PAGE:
More than £2m to be spent introducing food waste collections from businesses and homes

Horsham District CouncilHorsham District Council
Horsham District Council
Horsham District Council has approved spending more than £2m to introduce food waste collections from businesses and homes.

The majority of the money will go towards buying 14 vehicles to collect waste each week.

Approval for the spend was given during a meeting of the full council on Wednesday (April 24).

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Jay Mercer, cabinet member for environmental health, recycling & waste, said the council had been allocated capital funding of £1,486,271 by the government for the domestic waste collection – but this was £1.2m short of what was likely to be needed.

A revenue grant was also in the pipeline, though the council does not yet know how much this would be.

On the domestic waste side, councillors approved up to £2.617m to buy the lorries, including in-cab technology and CCTV, caddies andbins.

The cost will be spread across 2024/25 and 2025/26.

Another £25,000 will be spent on route planning.

For the business collections, they approved £130,000 to buy a vehicles, plus £5,000 for containers.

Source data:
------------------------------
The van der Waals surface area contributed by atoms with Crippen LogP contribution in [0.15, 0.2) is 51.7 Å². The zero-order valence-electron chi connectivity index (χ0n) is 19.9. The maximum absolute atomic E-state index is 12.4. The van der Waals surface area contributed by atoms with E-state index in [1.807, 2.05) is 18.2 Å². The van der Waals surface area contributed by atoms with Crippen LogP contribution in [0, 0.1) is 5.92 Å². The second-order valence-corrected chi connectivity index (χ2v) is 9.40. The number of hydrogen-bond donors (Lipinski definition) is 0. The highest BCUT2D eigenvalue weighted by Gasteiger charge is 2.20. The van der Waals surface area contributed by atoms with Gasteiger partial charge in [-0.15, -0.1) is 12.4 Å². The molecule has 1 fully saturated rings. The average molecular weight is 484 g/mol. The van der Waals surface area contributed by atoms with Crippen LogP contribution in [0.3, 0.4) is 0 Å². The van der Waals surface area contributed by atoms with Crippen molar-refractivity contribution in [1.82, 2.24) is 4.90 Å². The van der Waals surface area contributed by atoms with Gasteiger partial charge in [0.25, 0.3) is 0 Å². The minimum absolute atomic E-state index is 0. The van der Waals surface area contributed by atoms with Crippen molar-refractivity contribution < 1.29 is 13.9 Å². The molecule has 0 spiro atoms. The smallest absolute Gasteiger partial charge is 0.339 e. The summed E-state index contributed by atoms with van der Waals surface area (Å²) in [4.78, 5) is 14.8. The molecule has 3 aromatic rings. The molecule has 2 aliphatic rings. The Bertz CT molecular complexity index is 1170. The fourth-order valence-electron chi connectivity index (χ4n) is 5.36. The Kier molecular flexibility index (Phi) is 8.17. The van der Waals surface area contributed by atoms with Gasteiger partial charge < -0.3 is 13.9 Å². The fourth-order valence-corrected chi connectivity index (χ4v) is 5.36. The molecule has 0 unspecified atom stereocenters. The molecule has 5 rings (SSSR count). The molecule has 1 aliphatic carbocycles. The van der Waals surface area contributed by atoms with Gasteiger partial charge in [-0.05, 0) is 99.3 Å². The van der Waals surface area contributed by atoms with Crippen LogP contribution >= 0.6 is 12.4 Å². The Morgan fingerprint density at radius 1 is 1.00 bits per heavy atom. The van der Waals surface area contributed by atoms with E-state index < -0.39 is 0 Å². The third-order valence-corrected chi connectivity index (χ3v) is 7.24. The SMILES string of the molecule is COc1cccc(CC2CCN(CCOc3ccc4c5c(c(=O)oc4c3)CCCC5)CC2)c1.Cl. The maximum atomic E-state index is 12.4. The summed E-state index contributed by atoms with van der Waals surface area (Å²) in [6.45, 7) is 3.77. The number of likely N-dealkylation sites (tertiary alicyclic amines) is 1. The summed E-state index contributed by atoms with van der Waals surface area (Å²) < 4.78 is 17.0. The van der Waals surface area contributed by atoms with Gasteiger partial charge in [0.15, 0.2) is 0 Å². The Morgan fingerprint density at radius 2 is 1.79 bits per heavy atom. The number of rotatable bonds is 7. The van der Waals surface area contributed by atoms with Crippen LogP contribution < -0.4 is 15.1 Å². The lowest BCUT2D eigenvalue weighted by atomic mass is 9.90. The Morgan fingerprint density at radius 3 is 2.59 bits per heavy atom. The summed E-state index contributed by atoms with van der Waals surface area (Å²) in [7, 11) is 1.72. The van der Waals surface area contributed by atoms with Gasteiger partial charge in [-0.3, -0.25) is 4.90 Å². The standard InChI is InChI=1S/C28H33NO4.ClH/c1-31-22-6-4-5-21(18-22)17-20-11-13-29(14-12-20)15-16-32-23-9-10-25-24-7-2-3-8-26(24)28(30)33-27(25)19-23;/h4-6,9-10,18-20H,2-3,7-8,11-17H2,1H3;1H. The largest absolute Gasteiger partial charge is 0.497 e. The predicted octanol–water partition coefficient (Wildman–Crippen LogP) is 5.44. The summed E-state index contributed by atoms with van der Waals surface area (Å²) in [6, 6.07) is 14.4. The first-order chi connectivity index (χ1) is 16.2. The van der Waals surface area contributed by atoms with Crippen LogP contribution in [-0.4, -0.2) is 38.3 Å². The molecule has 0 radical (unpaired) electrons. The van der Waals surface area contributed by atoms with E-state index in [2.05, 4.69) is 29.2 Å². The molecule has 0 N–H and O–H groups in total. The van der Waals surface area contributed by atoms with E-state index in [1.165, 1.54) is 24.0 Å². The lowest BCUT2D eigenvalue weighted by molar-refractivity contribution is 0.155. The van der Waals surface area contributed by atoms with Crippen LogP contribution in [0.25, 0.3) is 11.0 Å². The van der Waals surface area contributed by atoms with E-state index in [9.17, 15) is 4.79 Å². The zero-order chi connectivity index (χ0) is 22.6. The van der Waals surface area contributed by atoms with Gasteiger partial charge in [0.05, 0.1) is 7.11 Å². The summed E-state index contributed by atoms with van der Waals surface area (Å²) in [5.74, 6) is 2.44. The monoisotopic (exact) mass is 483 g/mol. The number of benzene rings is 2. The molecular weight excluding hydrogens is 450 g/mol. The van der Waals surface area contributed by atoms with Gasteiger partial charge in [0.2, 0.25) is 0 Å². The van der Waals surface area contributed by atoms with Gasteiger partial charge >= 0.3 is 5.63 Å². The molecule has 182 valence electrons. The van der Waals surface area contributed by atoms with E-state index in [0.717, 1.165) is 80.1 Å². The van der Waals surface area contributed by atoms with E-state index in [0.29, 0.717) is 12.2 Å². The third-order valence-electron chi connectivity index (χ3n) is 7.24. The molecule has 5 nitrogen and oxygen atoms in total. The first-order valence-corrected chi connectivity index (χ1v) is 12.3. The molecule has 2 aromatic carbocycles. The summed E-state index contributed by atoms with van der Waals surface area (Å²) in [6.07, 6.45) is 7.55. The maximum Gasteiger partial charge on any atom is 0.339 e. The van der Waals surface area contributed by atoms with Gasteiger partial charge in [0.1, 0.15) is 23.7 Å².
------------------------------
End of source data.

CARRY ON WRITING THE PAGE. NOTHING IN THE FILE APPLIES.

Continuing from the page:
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Another £19,400 was approved to cover extras such as staff wages and running costs.

Mr Mercer said: “We’re not legally obliged to collect food waste from businesses.

“It will however become a legal requirement for businesses over ten full-time equivalent employees to have separate food waste collections by March 2025.

“We need to offer those collections in order to keep the business we already have and to grow the business to generate income for the council and reduce the overall burden on council tax and waste collection.”

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The domestic food waste collections for all homes, including flats, will start by March 31 2026.

Colette Blackburn, cabinet member for climate action & nature, said: “Waste is one of the important strands in our current action strategy in order to reduce greenhouse gas emissions.

“We cannot achieve zero carbon across our district on our own – we have to work with our residents to do it.”

The meeting was told that 40% of the waste in the average bin was food, with 70% of that being completely avoidable.

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Ms Blackburn said the amount of food thrown away was ‘absolutely shocking’, blaming bulk buying too much or cooking and serving too much.

But she felt people would catch on quickly to the idea of recycling food, especially with plans to deliver advice on food buying, preparation and storage.